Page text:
By Shirley Maxwell & James C. Massey
Just 15 miles west of Philadelphia on the old Pennsylvania Railroad Main Line, this town has an enviable location—and late Victorian, Craftsman, and Colonial Revival houses by such architectural firms as Boyd & Boyd, Brown & Day, and Horace Trumbauer. North Wayne, in fact, was the first major contract awarded to Frank Price and his 26-year-old brother Will. On either side of the 1885 station are the two historic districts known as North and South Wayne. South Wayne, begun in the 1880s by Drexel and Childs, grew slowly. It accommodated big, expensive houses set on winding streets that follow the uneven topography. North Wayne, built on flat land more quickly after 1887, was laid out in a grid and offered middle-class houses of moderate price.
Arts & Crafts Transition
The 1890 brochure advertising Wayne houses called this model Bruin Lodge; it was designed by Frank L. Price and William Lightfoot Price, the prominent Philadelphia architects working for developer–builders Wendell & Smith. The massing suggests Queen Anne style, but picturesque windows and piers allude to an Arts & Crafts aesthetic. Will Price, who developed an arts community at Rose Valley, was an important figure in the American movement.
The Price brothers designed seven models from which 53 houses were built. This one was published in 1891 as Pillar House. Several variations of the basic design were offered, each emphasizing porch pillars (of different designs) supporting steep gables. This example has a gambrel cross gable. Walls of stone, stucco, or shingles supported gables shingled in wood.
B House in Rubble Stone
Some models in the 1890 Wayne brochure were assigned letters instead of names. This unique design, another blending of Queen Anne and Arts & Crafts, was simply “B.” Several variations of the B house were built in the two historic districts that straddle the old Paoli commuter railroad tracks.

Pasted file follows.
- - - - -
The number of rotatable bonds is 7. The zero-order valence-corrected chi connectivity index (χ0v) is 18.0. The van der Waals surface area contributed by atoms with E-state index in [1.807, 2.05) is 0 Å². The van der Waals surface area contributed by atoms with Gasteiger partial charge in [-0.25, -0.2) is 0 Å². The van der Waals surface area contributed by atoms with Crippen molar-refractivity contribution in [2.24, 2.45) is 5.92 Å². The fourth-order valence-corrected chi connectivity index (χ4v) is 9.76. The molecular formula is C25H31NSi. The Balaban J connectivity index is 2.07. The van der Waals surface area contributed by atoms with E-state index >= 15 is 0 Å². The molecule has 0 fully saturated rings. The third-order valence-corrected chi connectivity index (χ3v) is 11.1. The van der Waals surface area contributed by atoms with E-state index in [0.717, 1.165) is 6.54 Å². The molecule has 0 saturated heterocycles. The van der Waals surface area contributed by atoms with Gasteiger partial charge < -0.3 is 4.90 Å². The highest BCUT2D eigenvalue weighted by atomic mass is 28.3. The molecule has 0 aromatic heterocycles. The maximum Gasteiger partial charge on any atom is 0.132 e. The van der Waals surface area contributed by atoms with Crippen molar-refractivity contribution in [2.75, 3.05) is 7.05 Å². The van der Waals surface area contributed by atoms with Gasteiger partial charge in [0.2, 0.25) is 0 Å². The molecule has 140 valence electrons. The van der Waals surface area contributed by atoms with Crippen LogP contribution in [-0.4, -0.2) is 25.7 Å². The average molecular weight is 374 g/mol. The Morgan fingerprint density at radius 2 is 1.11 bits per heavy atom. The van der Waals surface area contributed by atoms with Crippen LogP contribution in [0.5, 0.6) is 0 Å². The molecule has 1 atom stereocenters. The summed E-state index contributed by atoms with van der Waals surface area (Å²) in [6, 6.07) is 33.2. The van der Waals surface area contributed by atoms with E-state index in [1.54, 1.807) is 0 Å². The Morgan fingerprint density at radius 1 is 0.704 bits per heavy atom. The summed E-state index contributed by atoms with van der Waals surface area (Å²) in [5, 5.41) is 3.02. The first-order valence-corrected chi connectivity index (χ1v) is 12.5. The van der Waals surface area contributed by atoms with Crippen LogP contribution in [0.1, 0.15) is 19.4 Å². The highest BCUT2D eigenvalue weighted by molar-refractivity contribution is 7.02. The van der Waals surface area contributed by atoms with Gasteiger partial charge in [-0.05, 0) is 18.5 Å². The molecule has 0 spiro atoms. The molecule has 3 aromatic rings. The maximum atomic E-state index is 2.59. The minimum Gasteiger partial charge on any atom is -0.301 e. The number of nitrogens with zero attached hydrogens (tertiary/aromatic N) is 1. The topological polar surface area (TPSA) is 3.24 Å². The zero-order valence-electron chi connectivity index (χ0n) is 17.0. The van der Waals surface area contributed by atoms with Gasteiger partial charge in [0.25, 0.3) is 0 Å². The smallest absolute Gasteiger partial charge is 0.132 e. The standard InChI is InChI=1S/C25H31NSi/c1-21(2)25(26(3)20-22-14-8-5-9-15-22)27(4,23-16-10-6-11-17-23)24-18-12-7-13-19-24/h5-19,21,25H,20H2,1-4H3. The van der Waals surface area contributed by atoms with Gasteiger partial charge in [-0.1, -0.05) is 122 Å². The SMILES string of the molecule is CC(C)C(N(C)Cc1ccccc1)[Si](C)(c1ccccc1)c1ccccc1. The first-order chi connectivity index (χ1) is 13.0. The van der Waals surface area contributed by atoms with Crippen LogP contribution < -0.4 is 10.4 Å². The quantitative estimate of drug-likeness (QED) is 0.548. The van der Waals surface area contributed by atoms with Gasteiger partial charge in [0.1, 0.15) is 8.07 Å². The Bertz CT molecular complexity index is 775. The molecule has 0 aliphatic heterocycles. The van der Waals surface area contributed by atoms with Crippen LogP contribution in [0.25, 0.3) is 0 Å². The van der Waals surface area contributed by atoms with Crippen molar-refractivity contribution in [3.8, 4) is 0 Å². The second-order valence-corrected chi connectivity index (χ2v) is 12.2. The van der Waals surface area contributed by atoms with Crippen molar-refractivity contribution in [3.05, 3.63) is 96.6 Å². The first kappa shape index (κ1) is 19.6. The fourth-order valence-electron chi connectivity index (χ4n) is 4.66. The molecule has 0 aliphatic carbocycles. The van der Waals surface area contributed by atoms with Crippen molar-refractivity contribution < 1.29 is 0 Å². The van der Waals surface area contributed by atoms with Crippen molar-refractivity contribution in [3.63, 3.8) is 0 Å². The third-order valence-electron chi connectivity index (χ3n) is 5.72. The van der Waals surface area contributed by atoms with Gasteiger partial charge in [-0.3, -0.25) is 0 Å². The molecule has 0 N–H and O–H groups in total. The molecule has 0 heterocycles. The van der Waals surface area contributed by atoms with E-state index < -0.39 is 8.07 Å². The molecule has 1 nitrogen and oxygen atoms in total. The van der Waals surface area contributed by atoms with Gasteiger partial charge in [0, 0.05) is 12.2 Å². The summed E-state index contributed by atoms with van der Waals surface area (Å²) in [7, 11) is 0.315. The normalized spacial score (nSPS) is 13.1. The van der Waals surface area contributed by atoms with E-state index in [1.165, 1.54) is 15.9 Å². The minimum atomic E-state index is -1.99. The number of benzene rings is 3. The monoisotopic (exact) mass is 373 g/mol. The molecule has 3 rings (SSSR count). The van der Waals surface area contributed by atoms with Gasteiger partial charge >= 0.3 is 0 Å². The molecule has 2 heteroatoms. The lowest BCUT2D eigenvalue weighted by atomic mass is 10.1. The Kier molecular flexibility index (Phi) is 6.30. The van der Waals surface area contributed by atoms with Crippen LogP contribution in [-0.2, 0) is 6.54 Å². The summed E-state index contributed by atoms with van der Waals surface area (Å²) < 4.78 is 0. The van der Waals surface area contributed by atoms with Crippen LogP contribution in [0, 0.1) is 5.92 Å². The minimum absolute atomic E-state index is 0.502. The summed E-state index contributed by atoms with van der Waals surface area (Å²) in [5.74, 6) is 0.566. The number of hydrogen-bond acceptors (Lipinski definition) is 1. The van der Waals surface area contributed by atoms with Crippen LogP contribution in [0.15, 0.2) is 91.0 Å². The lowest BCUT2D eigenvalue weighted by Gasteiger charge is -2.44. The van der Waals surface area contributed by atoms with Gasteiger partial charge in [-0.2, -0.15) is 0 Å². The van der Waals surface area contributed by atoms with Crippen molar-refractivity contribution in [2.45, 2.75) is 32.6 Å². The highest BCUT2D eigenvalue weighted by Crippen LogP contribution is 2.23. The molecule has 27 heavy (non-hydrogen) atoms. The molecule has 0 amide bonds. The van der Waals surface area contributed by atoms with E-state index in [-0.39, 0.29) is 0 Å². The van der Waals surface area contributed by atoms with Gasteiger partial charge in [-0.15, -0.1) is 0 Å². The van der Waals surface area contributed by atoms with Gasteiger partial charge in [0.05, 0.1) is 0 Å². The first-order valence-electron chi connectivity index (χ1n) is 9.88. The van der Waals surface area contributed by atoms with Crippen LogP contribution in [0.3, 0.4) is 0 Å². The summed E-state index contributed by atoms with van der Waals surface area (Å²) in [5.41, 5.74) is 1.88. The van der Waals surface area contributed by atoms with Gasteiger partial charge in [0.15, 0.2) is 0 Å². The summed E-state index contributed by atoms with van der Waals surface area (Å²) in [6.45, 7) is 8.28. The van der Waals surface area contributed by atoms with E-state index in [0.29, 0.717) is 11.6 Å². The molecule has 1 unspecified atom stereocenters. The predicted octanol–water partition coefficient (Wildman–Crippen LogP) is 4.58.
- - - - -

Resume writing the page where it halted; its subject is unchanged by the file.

Capacious Entry Porch
This model C of 1890, in the South Wayne Historic District, is notable for its impressive, gabled entrance porch that nods to Tudor precedent. The house has Wayne’s typical varied, shingled, steep gables. Landowners Drexel and Childs provided paved streets, sidewalks, water, gas, and central steam heat—unusual for this early date in an outlying suburb.
Developers Wendell & Smith commissioned other architects, too, to design houses for Wayne.One was Lawrence Visscher Boyd of Philadelphia, who designed this Shingle Style house featuring a horseshoe arch on the gable. The use of multiple shingle patterns on the façade, as well as a prominent multi-sided front porch and a pent eave over the entry, contribute to the picturesque mood.
The aptly named Tower House is one of the early Price designs. This one in quiet, tree-shaded North Wayne has, like a handful of houses, a large, rounded corner with a conical roof; others were built with a smaller, taller tower. The round tower shades the verandah. This Queen Anne design is enriched by the bay that echoes the tower design, and a rectangular oriel in the second storey over the entry.
“Growing up in Wayne was what inspired me to pursue a career in historic preservation.”